Then there was polyester. After years of having had to iron cotton clothing, my mother fell deeply, passionately in love with double-knit polyester and demanded that all of our clothing be made out of the miracle fabric.
“It never needs ironing!” she would crow, oblivious to its other drawbacks. It was hot in summer, cold in winter, attracted grease stains like a watermelon draws ants at a picnic and smelled like a gym locker room if you dared to sweat on it, which, as an adolescent who had not yet discovered anti-perspirant, I was all too prone to do.
So, in eighth grade, my whole wardrobe consisted of polyester, and because my mother let me shop alone, (“The music in those stores hurts my ears, she said) my annual back-to-school shopping trip to Montgomery Wards Juniors Department netted me an armload of green double-knit clothes.
I had thought of this on my own: I would only choose clothes that matched, so I could swap them around at will. Genius. Not having received the memo about variety being the spice of life, every single article – every last one -- was green or some combination of green and white.
The problem with my fantastic plan was that I look like death in green. The natural undertone in my skin is blue, so a nice dark forest green makes me look as if I have just been released from the hospital following a life-threatening illness.
So to sum it up – greasy hair, zits, perp-walk/Crazy Lady glasses, and an eerie, sick cast to my skin. It all added up to make quite the Teen Dork package.
My other tormentor was The Pad. Back then, menstrual technology wasn’t what it is today, with the ultra-absorbent, ultra-thin pads with wings and comforts developed by teams of scientists.
No. Back then, the pad was a bulky, square-cornered mattressy thing that was wide enough to cause a teenage girl to walk like a lifelong cowboy.
Today, those type of pads no longer exist, except of course in restroom vending machines, which must all be supplied by the same place, a giant New Jersey warehouse filled with pads that have been stockpiled since the Nixon era.
Despite being thick as a John Grisham paperback, those pads couldn’t absorb even a moderate amount of menstrual blood. They were always leaking. The side effect of this was that, in any given week, a quarter of the girls at my junior high walked around with their sweaters tied around their waists.
I had several memorable pad blowouts. The worst was the day I chose to wear my green and white checkered (oh, God yes, checkered) polyester bell-bottoms. Some time during English class, I felt it. The leak.
Half of me wanted to be excused to go to the restroom to take care of it. The other half was petrified that it had already soaked through my pants, and that, by standing up to leave in the middle of class, everyone would see. Because, of course, as a teen I knew that everyone was looking right at me at ALL TIMES.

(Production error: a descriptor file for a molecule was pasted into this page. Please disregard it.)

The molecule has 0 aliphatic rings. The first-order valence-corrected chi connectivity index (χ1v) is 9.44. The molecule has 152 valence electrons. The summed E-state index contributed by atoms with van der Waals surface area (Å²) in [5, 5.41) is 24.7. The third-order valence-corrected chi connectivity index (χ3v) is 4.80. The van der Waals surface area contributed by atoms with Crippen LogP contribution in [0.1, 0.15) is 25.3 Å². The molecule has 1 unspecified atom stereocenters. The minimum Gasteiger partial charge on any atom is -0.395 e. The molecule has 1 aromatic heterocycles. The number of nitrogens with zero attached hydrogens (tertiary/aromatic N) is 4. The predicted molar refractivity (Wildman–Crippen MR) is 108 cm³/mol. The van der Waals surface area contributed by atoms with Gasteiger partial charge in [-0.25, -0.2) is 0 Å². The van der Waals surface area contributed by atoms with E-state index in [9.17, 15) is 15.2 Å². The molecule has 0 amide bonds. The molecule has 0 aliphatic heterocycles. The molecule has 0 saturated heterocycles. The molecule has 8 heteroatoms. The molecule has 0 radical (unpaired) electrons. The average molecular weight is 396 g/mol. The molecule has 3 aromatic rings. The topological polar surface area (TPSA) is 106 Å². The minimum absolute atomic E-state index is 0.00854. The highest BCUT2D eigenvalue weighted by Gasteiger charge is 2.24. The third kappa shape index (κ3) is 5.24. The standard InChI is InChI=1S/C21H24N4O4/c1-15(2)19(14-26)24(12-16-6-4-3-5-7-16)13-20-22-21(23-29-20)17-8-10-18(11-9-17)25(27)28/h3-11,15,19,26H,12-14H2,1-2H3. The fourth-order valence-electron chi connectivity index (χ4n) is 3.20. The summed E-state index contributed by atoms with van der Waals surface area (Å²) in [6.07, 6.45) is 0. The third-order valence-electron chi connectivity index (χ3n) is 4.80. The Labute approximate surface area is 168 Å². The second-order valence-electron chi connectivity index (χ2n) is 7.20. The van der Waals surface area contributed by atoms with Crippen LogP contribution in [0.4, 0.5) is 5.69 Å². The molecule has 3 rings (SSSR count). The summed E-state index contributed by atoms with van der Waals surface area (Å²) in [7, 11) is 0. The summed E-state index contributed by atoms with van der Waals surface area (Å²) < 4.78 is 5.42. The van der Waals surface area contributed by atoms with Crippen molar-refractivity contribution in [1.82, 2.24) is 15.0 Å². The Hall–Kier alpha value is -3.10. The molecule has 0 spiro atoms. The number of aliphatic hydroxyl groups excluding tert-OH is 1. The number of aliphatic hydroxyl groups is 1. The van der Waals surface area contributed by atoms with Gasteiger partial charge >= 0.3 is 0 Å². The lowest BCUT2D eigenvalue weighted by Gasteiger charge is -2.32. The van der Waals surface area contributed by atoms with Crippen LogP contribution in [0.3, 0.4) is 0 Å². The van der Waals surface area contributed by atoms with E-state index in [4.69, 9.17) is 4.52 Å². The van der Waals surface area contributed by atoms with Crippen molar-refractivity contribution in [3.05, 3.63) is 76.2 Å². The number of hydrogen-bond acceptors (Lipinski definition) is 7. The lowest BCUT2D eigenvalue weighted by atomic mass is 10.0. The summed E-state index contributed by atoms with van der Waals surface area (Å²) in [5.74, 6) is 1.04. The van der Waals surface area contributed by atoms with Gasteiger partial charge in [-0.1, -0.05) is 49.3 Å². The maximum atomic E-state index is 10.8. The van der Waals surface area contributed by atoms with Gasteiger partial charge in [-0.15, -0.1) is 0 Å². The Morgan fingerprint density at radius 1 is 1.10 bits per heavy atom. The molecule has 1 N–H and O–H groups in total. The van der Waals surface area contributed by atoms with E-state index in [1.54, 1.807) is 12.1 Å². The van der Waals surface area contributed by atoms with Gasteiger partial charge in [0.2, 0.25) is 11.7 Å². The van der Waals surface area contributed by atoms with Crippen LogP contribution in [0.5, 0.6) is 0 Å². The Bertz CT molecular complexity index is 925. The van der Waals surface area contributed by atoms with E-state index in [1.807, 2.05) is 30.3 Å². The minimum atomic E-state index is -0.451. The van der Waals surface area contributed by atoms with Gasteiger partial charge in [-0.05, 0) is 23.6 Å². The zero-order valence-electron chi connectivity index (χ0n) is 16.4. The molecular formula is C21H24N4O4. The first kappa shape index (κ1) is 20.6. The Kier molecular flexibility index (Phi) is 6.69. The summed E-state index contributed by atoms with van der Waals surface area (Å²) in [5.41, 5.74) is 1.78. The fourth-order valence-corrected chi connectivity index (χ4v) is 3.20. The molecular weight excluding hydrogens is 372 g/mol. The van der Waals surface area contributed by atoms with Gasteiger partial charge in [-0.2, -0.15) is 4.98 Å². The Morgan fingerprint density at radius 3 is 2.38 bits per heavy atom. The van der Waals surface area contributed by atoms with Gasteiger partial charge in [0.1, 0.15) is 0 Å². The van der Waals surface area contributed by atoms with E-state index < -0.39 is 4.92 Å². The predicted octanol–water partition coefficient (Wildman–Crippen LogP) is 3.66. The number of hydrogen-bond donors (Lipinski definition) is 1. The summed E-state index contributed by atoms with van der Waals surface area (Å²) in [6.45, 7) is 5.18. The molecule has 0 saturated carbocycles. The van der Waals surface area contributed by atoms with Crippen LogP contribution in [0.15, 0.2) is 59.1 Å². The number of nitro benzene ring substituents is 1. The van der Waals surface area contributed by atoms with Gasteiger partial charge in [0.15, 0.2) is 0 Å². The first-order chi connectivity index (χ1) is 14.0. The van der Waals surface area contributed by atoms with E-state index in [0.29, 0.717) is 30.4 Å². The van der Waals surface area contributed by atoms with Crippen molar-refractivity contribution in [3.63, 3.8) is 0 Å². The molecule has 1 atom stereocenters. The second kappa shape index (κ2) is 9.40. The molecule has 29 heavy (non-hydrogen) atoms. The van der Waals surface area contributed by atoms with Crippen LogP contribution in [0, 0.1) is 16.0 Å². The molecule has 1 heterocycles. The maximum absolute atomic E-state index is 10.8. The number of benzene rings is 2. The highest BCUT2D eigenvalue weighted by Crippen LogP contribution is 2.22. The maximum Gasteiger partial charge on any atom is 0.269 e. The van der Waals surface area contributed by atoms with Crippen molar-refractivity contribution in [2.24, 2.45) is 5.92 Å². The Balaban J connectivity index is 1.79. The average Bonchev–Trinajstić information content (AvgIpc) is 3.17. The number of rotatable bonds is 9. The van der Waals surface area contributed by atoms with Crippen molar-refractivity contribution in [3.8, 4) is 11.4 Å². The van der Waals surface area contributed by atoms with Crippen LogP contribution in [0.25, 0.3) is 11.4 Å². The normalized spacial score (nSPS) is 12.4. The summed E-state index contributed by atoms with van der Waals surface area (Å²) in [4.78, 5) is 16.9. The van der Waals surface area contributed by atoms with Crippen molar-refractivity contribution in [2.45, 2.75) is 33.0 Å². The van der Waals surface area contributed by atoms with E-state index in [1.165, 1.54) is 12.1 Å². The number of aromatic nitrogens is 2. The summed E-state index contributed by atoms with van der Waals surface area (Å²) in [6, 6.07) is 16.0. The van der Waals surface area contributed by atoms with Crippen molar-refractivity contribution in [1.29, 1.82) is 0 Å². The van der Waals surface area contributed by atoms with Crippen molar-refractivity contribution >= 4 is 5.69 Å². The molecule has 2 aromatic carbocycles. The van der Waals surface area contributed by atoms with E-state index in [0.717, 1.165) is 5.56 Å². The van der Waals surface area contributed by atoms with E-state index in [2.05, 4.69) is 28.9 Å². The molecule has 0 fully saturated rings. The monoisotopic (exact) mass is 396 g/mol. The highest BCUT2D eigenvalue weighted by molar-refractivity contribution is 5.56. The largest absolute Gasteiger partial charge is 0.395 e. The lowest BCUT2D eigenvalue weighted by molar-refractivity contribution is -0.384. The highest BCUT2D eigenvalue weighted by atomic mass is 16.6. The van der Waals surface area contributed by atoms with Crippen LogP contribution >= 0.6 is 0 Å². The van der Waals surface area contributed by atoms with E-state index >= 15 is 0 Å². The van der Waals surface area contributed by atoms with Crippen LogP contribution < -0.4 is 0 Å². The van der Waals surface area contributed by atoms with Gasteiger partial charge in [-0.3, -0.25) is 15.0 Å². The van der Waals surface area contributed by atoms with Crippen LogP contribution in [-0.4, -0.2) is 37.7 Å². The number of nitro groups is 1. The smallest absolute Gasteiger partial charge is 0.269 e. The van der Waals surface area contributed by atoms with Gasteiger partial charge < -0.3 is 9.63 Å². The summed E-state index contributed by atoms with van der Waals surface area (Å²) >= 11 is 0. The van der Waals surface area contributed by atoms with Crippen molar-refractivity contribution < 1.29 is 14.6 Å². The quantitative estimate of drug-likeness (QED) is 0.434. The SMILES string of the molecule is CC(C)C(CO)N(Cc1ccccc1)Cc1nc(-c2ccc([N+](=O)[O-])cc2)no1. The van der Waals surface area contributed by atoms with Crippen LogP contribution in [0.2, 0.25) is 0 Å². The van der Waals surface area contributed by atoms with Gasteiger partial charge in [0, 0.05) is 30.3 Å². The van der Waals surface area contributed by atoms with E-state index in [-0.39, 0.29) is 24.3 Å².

I didn’t hear a word that my teacher, Mrs. Hemmings, said because my heart was booming in my ears as I focused on the disaster that happening below my waist. At the end of class, I did a simultaneous stand-and-sweater-wrap, snatching up my books.
I was completely mortified to look down and see that there was a lot of blood streaking the plastic desk chair. I have had lots of humiliating moments since, but I think the lack of perspective you have as a teen makes those traumas so much more keenly felt and remembered.
That was my Worst Moment Ever. I felt like I was in the prom scene of the movie Carrie when she was standing there screaming, drenched in buckets of blood from head to toe.
Looking back from an older and wiser age, I don’t even think anyone else noticed anything was wrong.
Because I was such an embarrassed dork, I didn’t even think to call my mom to help me. That would have meant using the phone, and if I did that someone might hear me. So instead I walked around with my sweater tied around me and my books held awkwardly in front of me all day at below waist level, including in the cafeteria during lunch.
When I got home that afternoon, I did not rinse out my green and white checked pants. Instead, I balled them up with their shameful stain, wrapped them in paper, stuck them at the bottom of my trash can and covered up the evidence.
It was a horrible, horrible day in my life history. But one thing good came out of it. I got rid of those ugly pants.